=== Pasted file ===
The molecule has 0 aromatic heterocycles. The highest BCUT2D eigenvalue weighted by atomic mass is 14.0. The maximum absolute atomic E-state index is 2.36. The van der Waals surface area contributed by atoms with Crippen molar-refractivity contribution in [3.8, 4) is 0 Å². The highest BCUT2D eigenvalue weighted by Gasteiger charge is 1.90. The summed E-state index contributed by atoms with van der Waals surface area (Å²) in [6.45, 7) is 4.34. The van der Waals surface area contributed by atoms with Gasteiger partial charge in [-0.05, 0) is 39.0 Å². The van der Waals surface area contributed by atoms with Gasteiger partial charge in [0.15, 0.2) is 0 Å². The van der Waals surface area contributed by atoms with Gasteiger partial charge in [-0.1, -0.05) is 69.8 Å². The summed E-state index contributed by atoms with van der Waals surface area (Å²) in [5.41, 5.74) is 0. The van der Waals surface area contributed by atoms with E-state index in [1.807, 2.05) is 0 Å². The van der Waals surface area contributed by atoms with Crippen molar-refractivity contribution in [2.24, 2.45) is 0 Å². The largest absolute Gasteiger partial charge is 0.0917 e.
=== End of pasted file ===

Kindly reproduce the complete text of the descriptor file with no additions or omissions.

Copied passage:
The molecule has 0 aromatic heterocycles. The highest BCUT2D eigenvalue weighted by atomic mass is 14.0. The maximum absolute atomic E-state index is 2.36. The van der Waals surface area contributed by atoms with Crippen molar-refractivity contribution in [3.8, 4) is 0 Å². The highest BCUT2D eigenvalue weighted by Gasteiger charge is 1.90. The summed E-state index contributed by atoms with van der Waals surface area (Å²) in [6.45, 7) is 4.34. The van der Waals surface area contributed by atoms with Gasteiger partial charge in [-0.05, 0) is 39.0 Å². The van der Waals surface area contributed by atoms with Gasteiger partial charge in [0.15, 0.2) is 0 Å². The van der Waals surface area contributed by atoms with Gasteiger partial charge in [-0.1, -0.05) is 69.8 Å². The summed E-state index contributed by atoms with van der Waals surface area (Å²) in [5.41, 5.74) is 0. The van der Waals surface area contributed by atoms with E-state index in [1.807, 2.05) is 0 Å². The van der Waals surface area contributed by atoms with Crippen molar-refractivity contribution in [2.24, 2.45) is 0 Å². The largest absolute Gasteiger partial charge is 0.0917 e.